At DSA 2014, the 14th Defence Services Asia Exhibition and Conference currently held in Kuala Lumpur ,Malaysia, Korean shipbuilder DSME introduces for the first time its Missile Surface Corvette (MSC).
The MSC model shown at DSA 2014 is fitted with a 76mm Oto Melara main gun, 4x Kongsberg NSM anti-ship missiles, 2x MSI 30mm guns and several South Korean made sensors, most of them from Samsung Thales.
DSME representatives at the trade show stressed however that configuration is just a suggestion and that they are ready to adapt according to customer requirements.
DSME’s MSC has a length of about 85.5 meters, a breadth of 12.9 meters, a draft of 3.8 meters for a displacement of about 1,800 tons.
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South Korea’s military said Thursday, April 10, it would hold its largest-ever joint air drill with the United States as tensions mount over a series of threats from North Korea.
The twice-yearly Max Thunder exercise — to be held from Friday to April 25 — will be the largest-ever involving 103 aircraft and 1,400 troops, the air force said.
Seoul’s F-15K jet fighters will take part along with US Air Force F-15 and F-16s and US Marines’ FA-18 and EA-18 aircraft, it said in a statement.
“The combined air forces will strengthen their battle readiness under the current situation when tension rises over the Korean peninsula,” it said.
The exercise will focus on “practical scenarios” involving precision attacks on enemies or supply drop missions for troops infiltrating enemy territory, it said.
Separately, the allies are also holding annual Key Resolve and Foal Eagle exercises which last from late February to April 18.
Vladimir Putin has approved in principle the sale of Russia’s most advanced air and missile defense system to China, Russian media outlets have reported.
According to a report on the Russian business channel RBK TV, which was reproduced by BBC Monitoring, Russian President Putin has approved the sale of between two and four S-400 air and missile defense systems to China. Such a deal has long been under negotiation, and if approved would make China the first foreign customer of the advanced defense system. Already, China deploys a number of the Soviet-era S-300 defense system.
Despite the ongoing talks, some had felt that Russia would ultimately refuse to sell China the S-400 surface-to-air missile system for a number of reasons. First, there were reports that Russia planned to withhold all foreign sales of the S-400 until Moscow’s own military needs had been satisfied, sometime later this decade. More importantly, there were widespread concerns in Russian military circles that China would purchase a few of the systems with the intent of stealing the technology and reverse engineering a domestic version.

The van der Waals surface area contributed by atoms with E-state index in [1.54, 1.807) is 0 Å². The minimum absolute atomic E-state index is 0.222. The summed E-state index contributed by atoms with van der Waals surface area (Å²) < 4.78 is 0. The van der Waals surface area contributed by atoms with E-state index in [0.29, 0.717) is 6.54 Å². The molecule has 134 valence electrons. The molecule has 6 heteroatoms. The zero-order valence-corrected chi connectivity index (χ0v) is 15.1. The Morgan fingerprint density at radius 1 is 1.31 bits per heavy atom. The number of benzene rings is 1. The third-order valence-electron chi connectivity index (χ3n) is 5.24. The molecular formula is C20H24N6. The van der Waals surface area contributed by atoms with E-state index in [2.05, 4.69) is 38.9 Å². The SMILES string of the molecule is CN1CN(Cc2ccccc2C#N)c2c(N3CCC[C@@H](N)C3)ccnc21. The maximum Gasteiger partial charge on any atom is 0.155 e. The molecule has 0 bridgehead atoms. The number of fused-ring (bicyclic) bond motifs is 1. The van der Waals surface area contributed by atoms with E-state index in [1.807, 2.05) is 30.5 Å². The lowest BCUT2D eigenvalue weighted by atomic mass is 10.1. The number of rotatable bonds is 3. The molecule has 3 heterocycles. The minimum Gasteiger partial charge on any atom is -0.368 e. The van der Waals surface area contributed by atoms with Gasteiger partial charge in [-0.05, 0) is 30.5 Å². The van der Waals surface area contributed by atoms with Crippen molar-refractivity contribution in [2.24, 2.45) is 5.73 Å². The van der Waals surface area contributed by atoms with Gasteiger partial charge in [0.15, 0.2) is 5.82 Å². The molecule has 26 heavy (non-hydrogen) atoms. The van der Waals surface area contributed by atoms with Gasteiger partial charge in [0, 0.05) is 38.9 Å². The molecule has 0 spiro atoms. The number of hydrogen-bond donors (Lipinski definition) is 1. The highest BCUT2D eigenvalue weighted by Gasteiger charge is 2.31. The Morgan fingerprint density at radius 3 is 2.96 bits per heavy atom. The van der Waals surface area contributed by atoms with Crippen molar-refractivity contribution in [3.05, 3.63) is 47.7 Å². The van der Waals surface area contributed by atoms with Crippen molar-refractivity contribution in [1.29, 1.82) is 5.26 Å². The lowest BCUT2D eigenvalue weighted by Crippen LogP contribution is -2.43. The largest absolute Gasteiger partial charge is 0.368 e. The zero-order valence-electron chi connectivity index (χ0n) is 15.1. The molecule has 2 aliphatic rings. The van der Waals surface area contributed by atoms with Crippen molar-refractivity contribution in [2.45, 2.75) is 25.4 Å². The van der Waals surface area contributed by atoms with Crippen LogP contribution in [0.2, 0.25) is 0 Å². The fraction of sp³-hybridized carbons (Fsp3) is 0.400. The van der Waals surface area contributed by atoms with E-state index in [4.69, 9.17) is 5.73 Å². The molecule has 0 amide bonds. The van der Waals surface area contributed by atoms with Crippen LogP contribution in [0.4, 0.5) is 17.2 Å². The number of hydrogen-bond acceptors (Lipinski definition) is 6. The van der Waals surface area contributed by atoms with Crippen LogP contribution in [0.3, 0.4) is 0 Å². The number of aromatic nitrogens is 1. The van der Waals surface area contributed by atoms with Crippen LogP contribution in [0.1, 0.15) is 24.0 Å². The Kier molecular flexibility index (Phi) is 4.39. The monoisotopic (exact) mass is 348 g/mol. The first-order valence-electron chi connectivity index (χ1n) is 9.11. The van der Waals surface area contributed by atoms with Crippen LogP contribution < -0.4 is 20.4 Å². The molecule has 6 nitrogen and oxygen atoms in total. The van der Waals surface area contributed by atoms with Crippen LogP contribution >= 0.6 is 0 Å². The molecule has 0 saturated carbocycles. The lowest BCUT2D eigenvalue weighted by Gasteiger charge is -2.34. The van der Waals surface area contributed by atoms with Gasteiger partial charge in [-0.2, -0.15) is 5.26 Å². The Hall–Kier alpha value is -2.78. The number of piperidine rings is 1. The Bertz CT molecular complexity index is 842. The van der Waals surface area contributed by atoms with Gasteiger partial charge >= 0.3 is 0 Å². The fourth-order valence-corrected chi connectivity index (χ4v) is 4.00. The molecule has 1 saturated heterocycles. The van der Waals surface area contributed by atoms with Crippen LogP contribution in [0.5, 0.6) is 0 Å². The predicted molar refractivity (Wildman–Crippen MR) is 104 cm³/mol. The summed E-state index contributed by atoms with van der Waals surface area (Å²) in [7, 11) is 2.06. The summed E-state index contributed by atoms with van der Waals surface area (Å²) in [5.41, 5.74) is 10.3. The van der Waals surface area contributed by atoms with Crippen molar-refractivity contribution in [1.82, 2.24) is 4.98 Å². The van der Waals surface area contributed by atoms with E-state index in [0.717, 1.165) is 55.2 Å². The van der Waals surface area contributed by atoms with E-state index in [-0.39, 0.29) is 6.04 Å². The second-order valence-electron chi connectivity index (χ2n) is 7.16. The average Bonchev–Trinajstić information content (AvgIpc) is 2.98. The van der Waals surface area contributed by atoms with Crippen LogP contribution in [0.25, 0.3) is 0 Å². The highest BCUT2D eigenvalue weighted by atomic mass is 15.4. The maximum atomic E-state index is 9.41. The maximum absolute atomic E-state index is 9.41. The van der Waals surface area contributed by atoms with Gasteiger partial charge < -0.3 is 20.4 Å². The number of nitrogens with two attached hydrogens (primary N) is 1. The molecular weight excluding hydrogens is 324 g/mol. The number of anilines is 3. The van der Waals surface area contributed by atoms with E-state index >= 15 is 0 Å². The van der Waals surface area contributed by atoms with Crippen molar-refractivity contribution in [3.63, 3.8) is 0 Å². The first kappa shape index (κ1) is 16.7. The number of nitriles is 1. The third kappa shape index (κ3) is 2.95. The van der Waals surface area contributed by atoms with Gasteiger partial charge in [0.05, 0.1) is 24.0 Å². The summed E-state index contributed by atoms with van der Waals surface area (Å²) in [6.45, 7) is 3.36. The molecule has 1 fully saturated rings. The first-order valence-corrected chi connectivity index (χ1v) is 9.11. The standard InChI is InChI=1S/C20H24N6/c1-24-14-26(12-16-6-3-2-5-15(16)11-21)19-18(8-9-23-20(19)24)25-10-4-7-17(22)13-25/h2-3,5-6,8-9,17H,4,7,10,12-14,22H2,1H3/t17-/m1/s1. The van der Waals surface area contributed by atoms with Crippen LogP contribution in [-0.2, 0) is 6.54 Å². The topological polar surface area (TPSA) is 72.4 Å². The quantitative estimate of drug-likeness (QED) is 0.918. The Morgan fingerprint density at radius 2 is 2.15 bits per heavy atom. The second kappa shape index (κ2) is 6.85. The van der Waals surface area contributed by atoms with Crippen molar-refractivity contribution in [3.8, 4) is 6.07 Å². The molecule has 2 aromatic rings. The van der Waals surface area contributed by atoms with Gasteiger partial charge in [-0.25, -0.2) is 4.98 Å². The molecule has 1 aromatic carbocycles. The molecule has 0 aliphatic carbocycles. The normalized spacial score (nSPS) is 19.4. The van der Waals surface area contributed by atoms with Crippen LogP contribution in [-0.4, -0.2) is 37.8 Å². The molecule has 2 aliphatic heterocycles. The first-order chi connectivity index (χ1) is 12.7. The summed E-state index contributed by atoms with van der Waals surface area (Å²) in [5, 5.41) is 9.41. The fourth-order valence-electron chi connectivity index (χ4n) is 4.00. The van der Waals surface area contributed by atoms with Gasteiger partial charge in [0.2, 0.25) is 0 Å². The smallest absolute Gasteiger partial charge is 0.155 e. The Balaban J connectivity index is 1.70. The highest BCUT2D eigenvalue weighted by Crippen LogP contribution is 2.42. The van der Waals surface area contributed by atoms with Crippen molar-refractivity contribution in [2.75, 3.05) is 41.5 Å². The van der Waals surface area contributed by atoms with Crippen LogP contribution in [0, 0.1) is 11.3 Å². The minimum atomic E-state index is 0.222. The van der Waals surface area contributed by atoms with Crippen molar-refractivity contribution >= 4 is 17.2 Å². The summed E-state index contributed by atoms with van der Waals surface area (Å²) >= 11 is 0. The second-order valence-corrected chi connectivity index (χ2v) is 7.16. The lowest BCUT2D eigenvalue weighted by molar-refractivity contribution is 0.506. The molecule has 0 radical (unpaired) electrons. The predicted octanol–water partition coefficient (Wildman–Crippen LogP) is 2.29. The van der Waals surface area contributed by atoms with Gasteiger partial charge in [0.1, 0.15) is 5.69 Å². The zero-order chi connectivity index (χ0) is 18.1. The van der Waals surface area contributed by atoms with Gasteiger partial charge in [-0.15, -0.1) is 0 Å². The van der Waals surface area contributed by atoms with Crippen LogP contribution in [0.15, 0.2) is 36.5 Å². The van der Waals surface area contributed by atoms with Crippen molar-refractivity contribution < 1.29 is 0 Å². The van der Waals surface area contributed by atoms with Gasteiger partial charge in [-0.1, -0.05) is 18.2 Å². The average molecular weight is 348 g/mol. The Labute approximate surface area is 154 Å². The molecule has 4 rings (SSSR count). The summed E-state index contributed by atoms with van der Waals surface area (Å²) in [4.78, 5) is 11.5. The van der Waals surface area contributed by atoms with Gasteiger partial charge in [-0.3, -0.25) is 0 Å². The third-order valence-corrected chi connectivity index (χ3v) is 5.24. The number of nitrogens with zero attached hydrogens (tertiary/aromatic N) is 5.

Russia and China have sought to overcome this problem by signing stronger intellectual property protection (IPP) agreements. One IPP agreement was signed in 2008, but Russian officials later dismissed it as being insufficient. Russia and China also reportedly signed a stronger IPP agreement in 2012, although few details about this deal have been released.
With regards to the S-400, Jane’s reports that Russia and China hope to overcome the issue of reverse-engineering using a combination of stronger IPP agreements as well as larger volumes of sales. If China purchases a larger quantity of S-400 missile systems up front, Russia’s arms industry will suffer less if Beijing turns around and reverse-engineers the system.
The S-400 itself is likely to significantly enhance Chinese military power in a number of different contingencies. No country will be more affected by China’s S-400 missile systems, which—with a range of 400 kilometers—experts suggest will allow Beijing to achieve air dominance over the Taiwanese strait. York Chen, a former member of Taiwan’s National Security Council, told Defense News last year: “When S-400s work together with Chinese land- and sea-based fighters, the Chinese will have more confidence in sustaining airspace dominance over the Taiwan theater, thus depriving any organized resistance by the Taiwan Air Force and deterring the American intervention.”
South Korea is seeking AIM-9X-2 Sidewinder missiles and associated support from the United States through a Foreign Military Sales deal worth $98 million.
The U.S. Defense Security Cooperation Agency, which notified Congress earlier this week of the possible sale to the Republic of Korea, said the U.S. Department of State has already signed off on the deal.
“The ROK continues to be an important force for peace, political stability and economic progress in North East Asia,” the agency said.
“The ROK intends to use these AIM-9X missiles to supplement its existing missile capability and current weapon inventory. This sale will contribute to the ROK’s force modernization goals and enhance interoperability with U.S. forces.
“The ROK will use this enhanced capability to strengthen its homeland defense and deter regional threats,” it told Congress.
Korea’s shopping list includes 76 AIM-9X-2 Sidewinder Block II All-Up-Round Missiles; 24 CATM-9X-2 Captive Air Training Missiles; eight CATM-9X-2 Block II Missile Guidance Units; and four AIM-9X-2 Block II Tactical Guidance Units.
Containers, missile support and test equipment, provisioning, spare and repair parts, personnel training and training equipment are also part of the package.
DSCA said Raytheon Missile Systems would be the principal contractor.